During the last post I mentioned the variation of the alphabet game my family likes to play on road trips. That post listed hymn titles (or first lines) through to the letter, “M” and stopped there–for good reason. “N” through “Z” are a lot more difficult to find! So, we had to cheat a little! (Cheating in this sense is not the unchristian-like version, but more like the “fudging” a person does when the solitaire hand just isn’t working right.) So, pardon my fudging, here we go . . .
N–”Nome Bom” No, this is not a misprint; it’s Portuguese for the song, “Precious Name,” except in English the song doesn’t start with “N.” It’s a song that the little church in Cuiaba, Brazil used to sing EVERY SUNDAY WITHOUT FAIL. Some people had hymnals but everyone knew it by heart. Some who were illiterate knew every hymn by heart, but even this slow-of-learning English speaker could learn the words in Portuguese with that much repetition!
O–”Oh, Love That Will Not Let Me Go. I rest my weary soul in thee.” This lovely hymn isn’t heard much anymore, probably because the language is archaic and the music goes from impossibly low to impossibly high in a short amount of time. That equals squeaking from the soprano section! And the older I get, the more I squeak!
P–”Prone to wander, Lord, I feel it. Prone to leave the God I love.” OK, this one is neither a first line, nor a title (The title is, “Come Thou Fount.”) In fact, you won’t find the lines in most modern hymnals–and that’s my point. We have a modern propensity to change lyrics–and it’s not even the “Ebeneezer” line! (I would have understood that change since no one today knows what an Ebeneezer is.) My point is that if Robert Robinson, in 1758, prayed for the grace to remain faithful to God, who am I to edit it? (END OF RANT.)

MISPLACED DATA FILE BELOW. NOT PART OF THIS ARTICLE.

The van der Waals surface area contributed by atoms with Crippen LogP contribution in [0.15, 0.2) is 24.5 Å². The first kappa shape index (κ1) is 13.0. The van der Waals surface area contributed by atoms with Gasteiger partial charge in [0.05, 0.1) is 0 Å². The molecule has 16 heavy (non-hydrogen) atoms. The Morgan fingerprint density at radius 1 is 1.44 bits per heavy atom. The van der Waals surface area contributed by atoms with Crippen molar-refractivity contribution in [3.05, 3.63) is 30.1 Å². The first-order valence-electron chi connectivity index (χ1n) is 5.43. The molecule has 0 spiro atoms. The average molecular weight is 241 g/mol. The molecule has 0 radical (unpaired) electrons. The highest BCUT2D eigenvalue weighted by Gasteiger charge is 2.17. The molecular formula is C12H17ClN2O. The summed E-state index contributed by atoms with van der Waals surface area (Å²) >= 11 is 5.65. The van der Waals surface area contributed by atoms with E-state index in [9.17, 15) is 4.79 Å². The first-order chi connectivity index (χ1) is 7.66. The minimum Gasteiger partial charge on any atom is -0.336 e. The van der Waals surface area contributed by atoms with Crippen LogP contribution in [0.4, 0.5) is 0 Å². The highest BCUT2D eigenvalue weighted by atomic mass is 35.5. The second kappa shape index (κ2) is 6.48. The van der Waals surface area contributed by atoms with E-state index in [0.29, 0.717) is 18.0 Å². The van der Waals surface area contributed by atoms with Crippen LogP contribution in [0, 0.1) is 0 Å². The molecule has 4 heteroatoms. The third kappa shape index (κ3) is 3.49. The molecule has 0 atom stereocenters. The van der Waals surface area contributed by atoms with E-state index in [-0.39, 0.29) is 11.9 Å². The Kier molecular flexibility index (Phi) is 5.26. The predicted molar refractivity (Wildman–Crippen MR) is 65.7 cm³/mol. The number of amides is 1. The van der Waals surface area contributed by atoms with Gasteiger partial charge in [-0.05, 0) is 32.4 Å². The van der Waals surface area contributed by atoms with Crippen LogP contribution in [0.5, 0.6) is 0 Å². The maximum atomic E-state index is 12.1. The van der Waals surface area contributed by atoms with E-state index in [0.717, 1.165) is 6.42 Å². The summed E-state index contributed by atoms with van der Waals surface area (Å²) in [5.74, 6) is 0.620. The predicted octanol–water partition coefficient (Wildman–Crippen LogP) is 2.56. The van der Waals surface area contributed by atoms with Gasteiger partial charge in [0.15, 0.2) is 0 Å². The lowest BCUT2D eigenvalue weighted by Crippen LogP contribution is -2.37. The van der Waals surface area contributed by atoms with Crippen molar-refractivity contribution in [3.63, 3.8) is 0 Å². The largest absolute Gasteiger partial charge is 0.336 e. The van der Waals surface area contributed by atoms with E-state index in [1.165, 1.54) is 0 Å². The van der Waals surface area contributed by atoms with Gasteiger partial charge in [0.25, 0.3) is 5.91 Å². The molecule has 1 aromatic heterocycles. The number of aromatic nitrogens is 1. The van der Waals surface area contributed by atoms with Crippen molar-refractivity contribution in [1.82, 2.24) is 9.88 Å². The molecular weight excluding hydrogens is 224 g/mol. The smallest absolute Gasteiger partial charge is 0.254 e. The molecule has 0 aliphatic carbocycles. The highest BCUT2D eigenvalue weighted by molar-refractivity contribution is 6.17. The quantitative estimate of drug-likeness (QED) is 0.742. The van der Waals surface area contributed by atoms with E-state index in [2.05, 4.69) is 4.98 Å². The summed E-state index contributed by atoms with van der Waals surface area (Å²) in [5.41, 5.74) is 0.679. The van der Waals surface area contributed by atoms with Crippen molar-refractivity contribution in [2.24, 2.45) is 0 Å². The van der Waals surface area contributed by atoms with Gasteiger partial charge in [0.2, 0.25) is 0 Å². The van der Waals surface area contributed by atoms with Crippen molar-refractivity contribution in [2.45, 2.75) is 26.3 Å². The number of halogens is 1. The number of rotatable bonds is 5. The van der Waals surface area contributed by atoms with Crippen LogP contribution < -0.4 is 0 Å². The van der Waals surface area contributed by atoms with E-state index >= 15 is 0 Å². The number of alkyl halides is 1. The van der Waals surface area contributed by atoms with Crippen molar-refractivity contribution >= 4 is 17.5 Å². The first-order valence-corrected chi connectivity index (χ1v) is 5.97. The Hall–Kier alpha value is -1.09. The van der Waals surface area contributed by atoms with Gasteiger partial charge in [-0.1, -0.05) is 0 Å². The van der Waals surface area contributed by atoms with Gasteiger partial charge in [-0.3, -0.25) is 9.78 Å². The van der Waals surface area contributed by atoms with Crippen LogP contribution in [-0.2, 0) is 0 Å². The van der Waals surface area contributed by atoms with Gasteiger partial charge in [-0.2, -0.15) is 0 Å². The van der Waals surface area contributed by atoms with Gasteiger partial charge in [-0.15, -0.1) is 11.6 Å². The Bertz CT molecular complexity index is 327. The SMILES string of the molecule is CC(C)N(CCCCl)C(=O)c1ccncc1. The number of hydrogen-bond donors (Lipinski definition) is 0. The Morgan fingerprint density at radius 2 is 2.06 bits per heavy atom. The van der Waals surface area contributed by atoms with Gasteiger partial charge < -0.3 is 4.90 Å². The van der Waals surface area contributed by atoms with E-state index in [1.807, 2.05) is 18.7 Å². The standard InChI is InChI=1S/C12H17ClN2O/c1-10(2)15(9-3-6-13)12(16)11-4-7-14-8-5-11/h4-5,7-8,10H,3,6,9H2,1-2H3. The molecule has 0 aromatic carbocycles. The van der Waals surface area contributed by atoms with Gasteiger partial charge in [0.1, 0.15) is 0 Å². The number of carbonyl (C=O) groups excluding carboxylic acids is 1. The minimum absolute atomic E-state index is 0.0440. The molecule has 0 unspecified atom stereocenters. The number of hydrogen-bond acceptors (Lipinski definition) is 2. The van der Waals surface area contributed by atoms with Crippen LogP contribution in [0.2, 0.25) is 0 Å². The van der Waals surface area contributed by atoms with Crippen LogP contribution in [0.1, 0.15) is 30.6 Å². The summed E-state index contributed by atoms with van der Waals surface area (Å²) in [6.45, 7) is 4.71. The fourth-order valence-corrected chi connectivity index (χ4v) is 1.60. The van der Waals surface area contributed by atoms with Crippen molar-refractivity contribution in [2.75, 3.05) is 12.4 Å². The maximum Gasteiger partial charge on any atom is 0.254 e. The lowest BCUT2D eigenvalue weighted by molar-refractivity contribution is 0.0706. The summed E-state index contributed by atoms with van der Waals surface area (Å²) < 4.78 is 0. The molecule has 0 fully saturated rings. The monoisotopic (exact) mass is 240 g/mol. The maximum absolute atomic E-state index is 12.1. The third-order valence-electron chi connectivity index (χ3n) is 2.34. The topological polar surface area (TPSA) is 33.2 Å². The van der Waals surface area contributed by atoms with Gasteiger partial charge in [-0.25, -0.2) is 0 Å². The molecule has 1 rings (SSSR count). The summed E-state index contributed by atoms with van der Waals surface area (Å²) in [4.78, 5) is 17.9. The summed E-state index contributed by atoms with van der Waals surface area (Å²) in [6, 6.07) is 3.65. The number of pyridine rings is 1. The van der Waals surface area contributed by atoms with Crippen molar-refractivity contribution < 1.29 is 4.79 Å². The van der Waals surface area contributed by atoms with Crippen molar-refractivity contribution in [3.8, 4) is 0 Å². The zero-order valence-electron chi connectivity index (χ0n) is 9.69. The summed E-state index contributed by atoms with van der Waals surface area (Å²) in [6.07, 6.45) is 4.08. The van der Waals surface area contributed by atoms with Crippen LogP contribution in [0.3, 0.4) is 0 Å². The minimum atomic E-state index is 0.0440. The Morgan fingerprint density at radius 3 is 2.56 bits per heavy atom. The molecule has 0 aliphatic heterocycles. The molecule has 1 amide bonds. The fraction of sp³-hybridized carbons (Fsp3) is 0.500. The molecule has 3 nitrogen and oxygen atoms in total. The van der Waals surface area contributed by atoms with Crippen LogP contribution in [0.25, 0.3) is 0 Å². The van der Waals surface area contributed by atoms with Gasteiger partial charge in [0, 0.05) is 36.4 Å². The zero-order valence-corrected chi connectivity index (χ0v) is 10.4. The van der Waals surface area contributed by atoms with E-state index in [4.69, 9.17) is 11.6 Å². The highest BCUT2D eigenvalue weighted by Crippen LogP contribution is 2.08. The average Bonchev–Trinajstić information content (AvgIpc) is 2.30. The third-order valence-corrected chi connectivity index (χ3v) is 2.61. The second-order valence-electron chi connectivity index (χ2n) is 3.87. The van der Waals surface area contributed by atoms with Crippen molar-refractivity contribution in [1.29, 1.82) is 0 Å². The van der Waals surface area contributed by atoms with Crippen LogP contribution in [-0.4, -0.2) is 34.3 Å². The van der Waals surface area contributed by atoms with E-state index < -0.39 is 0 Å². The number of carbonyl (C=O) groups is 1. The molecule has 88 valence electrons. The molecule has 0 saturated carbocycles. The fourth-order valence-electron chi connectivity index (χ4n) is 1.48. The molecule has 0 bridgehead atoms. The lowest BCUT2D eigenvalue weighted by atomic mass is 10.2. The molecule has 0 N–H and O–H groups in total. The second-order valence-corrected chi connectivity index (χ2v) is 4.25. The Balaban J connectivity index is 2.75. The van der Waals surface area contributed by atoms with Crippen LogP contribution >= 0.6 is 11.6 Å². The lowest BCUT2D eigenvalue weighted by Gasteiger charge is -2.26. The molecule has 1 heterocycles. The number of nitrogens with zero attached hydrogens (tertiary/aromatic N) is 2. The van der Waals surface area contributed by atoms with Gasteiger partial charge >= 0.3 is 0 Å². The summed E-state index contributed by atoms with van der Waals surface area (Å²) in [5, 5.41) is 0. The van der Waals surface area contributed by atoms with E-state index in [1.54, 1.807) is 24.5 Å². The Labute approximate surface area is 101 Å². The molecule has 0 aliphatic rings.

Q–”Quiet, Lord, my froward heart. Make me teachable and mild.” OK, this is a hymn I’ve never heard, taken from a moldering old hymnal I bought at a used bookstore. I looked up the word, “froward.” It means, to look or face away from something. You learn something everyday!
R–”Redeemed how I love to proclaim it!” Amen!
S–”Savior, Like a Shepherd Lead Us. Much we need thy tender care.” Silah!
T–”Therefore the Redeemed of the Lord shall return, and come with singing unto Zion.” This was a camp song I learned back in the 70’s when young song writers used lots of scripture verses. But then, just the other day, my daughter was singing a scripture verse song, “Philippians 4:6 and 7. Don’t Be Anxious about Anything.” What’s more, she learned the song at camp!
U–”Under His Wing I Am Safely Abiding” –an oldie but goodie!
V–”Victory in Jesus!” (Bet you thought I’d have trouble with “V.”)
W--”Worm!” OK, the song is, “Alas, and Did My Savior Bleed” and the word, “Worm “ has been replaced with “one,” as in, “for such a one (instead of worm) as I.” Terrible! Some hymnals prefer, “for Sinners such as I.” Better, but it doesn’t have quite the punch that “worm” does. Have I ever mentioned how annoyed I get when people change the words? (END OF SECOND RANT.)
X–We skip this one. I’ve never heard of a hymn title beginning in “X,” even a hymn with the words changed.
Y--”Years I Spent in Vanity and Pride” Love this one!
Z–There are no hymns in English that begin with “Z.” So I finish with the last hymn in the old Mennonite hymnal I grew up with, “Stille Nacht, Heilige Nacht”! (Silent Night, Holy Night.) The German Christmas Carol completed the service on almost the last night of the year, and the old people of Parkside Mennonite Brethren Church were exhuberant. This was a song from their youth! We, young people, stumbled through the words hoping Franz Gruber would forgive us our English accent.